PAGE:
I’m amazed, and so proud, that she did hold it all together until she was outside the convention center. Another child in her double-mini flight had made a similar mistake, but had not had as high a first pass score as Autumn’s, and thus received last in flight. She was wailing. Autumn waited until we were seated and waiting for the VTA train to arrive before she let the first tear fall.


So what happened? What went wrong? I think nerves got to her, and this terrible pressure she puts on herself to be the best. Her coach changed her tumbling pass the day before she competed, so that may have had something to do with that routine, but it doesn’t negate the truth that she simply could not, all of a sudden, complete a whip, a move that she has been doing with incredible grace and ease the entire season. In the middle of her second pass, she stopped dead still, and after a moment arched into a series of three back-handsprings in order to complete the pass in some fashion. I’m amazed that she could do this from such a dead stop—usually it requires a running start—but she was determined to finish that pass.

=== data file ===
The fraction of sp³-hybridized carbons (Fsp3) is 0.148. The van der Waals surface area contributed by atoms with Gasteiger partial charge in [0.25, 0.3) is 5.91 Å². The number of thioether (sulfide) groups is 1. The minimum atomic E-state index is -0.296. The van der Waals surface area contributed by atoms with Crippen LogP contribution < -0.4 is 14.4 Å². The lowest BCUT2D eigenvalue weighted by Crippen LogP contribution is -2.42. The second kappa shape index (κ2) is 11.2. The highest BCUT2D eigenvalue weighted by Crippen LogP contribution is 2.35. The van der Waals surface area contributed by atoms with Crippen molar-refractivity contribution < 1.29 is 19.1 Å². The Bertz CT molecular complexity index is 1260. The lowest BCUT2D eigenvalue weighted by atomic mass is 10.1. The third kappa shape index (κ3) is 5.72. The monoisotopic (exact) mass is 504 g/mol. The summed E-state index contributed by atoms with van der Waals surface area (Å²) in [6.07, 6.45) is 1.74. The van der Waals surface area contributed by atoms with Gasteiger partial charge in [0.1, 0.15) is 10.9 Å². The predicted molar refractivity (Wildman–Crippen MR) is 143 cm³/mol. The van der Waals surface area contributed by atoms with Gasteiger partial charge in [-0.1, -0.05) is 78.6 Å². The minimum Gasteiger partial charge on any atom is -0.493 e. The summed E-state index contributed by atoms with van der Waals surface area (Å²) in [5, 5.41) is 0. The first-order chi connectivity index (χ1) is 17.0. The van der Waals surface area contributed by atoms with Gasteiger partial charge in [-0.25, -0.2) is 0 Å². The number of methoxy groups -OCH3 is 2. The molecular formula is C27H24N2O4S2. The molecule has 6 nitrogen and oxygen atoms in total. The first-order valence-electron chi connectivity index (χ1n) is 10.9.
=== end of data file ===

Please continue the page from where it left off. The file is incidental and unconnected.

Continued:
On trampoline, her weakest event, she handled herself very competently, managing to hit somewhere in the middle of all of the girls competing.


I believe that in Autumn’s mind, it came down to double-mini to pull out all the stops, redeem the tumbling error, and place. Her first pass was beautiful, her score a close to perfect 29.30. She flubbed the second pass, however, coming down in her final bounce on a bad spot on the trampoline and rebounding a little too far. She stumbled, put out a hand to keep herself from falling, and that was it. Null on the second pass.


As we told her, time and again, we are so proud of her simply for getting there this year. What an incredible accomplishment to make it to the Junior Olympics in anything, and especially after what a difficult learning curve this year has proved to be for her. What an accomplishment to simply march out there on that floor, and to contend. My husband stumbled across a quotation in a book he read over the course of our vacation that is perfect for the circumstances: